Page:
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This is such a great time to be out in the garden, there’s so much happening; birds nesting, bumblebees buzzing in the sunshine and new growth erupting. Spring gives us a unique opportunity to lay the foundations for a great year in the garden. Here’s how to put your best foot forward this weekend.
The jobs list – pick two or three and you’ll make a big impression this weekend
Look after hellebores
Hellebores have been giving us so much colour since February and they’re easy to grow from seed. Put a thin layer of compost or leaf mould around the base of the plant, this will help any fallen seeds to germinate. When seedlings are large enough, they can be moved to other parts of your garden or given to friends.
Prune that wisteria
You can still get away with pruning wisteria if you haven’t had a chance yet. Reduce those long, whippy stems back to a couple of buds from last year’s growth. Be sure to tie in any branches that you want to keep for future framework.
Keep mint happy
A happy mint plant is always on the move, sending out underground stems from spring to autumn. To keep the plant young and fresh, divide the clump and repot a fist-sized piece each year for lots of fresh growth. Mints are best grown in pots, otherwise they spread everywhere.
There is still time to plant trees, ideally before they grow all of their leaves to give them a good start while there is some moisture in the soil, but be sure to water them well for their first summer. Follow the easy step-by-step guide on rhs.org.uk – search “How to plant a tree”.
Plan the autumn harvest
Without wishing away the summer, I want you to start planning for your autumn harvest. Autumn cabbage and kale is delicious and needs to be started from seed now so that they have plenty of time to grow big and tasty for autumn soups and stews. ‘Red Jewel’ is a small, tightly formed red cabbage. These often go a long way, so I find the smaller types ideal.
Beans, beans, good for the..
Fresh broad beans are hard to beat and deliver flavour on another level compared with those from the supermarket. I sow them in batches every 4 to 5 weeks to make sure that I get tender, young beans all summer.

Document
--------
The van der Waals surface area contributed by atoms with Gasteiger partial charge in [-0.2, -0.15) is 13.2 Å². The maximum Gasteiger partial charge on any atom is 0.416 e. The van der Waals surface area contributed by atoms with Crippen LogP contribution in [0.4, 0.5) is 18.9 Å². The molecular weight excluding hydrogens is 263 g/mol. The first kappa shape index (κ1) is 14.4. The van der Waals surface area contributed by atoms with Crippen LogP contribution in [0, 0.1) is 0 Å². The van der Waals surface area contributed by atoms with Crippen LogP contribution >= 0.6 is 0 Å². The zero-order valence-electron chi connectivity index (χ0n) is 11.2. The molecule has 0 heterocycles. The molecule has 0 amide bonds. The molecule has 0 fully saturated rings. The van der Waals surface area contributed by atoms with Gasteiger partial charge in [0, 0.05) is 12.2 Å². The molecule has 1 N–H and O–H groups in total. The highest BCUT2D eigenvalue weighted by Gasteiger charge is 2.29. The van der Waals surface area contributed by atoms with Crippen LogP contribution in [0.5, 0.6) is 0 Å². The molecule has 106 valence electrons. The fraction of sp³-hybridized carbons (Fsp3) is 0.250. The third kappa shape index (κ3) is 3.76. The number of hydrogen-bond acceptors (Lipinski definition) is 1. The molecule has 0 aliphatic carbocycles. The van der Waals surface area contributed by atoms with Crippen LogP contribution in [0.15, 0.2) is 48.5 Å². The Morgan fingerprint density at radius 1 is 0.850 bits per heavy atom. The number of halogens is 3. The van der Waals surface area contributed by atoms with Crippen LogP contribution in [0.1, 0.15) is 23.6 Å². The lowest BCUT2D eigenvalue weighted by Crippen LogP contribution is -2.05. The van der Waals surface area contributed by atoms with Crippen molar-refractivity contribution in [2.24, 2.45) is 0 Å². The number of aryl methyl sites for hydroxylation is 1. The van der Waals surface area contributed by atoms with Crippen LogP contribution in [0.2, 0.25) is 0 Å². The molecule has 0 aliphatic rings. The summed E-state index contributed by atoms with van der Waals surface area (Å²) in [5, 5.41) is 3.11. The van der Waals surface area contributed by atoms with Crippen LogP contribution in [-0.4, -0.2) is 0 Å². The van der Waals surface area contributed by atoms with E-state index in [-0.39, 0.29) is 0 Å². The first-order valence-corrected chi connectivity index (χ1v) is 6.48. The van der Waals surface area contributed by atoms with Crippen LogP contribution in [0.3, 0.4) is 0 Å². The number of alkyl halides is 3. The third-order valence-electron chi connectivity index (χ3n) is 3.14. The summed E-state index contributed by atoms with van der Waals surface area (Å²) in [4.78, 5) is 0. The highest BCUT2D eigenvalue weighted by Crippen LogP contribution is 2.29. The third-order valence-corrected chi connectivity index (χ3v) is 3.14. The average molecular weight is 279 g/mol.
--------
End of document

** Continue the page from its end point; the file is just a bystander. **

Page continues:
Give asparagus a chance
If you don’t like the idea of sowing lots of seeds but love fresh veg then why not try asparagus? It’s a perennial, so you plant it once and it crops every year. Plant the spider-like roots in March or April in a sunny, fertile spot and let it establish for two years without picking. After that, bon appétit! The variety ‘Gijnlim’ is a cracker.
If you grow strawberries, the plants are probably looking a bit weather beaten. Remove old foliage and put down a sprinkling of Growmore to give them a boost.
Feed your rhubarb
A healthy, well-fed clump of rhubarb will be very productive. Feed yours with a good layer of organic mulch to retain moisture and to give it sustenance through spring, summer and autumn. Newly planted crowns should be left alone to establish for a year or two before you start picking.
Cut back raspberries
If you haven’t already, cut back your autumn-fruiting (August/September) raspberries to the ground. If they are summer-fruiting (June/July) then wait until they’ve fruited before you cut those canes back, leaving the new canes in place to give you fruit for the following year.
Keep an eye out for potatoes
Garden centres and supermarkets are still selling seed potatoes. Plant first earlies now, second earlies in mid-April and maincrops at the end of April for a summer and autumn full of fresh spuds.
I wait until now to sow my tomatoes because I don’t want to have to nurse them through the cold and wet months which they hate. Sow them at the end of March when the light levels are stronger and it’s just that little bit warmer.
I love to grow ‘Black Cherry’ as you can eat them like sweets when they’re ripe. Keep tying them in and they’ll keep fruiting until the cooler nights set in. You can start basil seeds off now, too.
Clean out seed trays
Clean your seed trays with warm soapy water before sowing. This removes any pests and reduces the chances of your seedlings falling foul of fungus and bacteria.
This week’s project: who doesn’t love dahlias?
They are easy to grow from seed and there are loads to choose from. Sow seeds into a tray of peat-free compost, lightly cover with more compost and place on a sunny windowsill.
‘Bishop’s Children’ (above) is great for cutting as the stems are a good length. ‘Yankee Doodle Dandy’ is a fun and colourful mix with a distinctive collar – good for pots or the front of a border.
A quick guide
To keep a blackcurrant bush (above) healthy and productive, remove a few older stems at the base each year to keep young stems coming through and retain lots of those two to three-year-old stems, too, as they’re the most productive.
Sally Nex takes us thorough the whole operation beautifully in a few minutes on the Crocus.co.uk channel on YouTube (search for ‘How to prune blackcurrants’).
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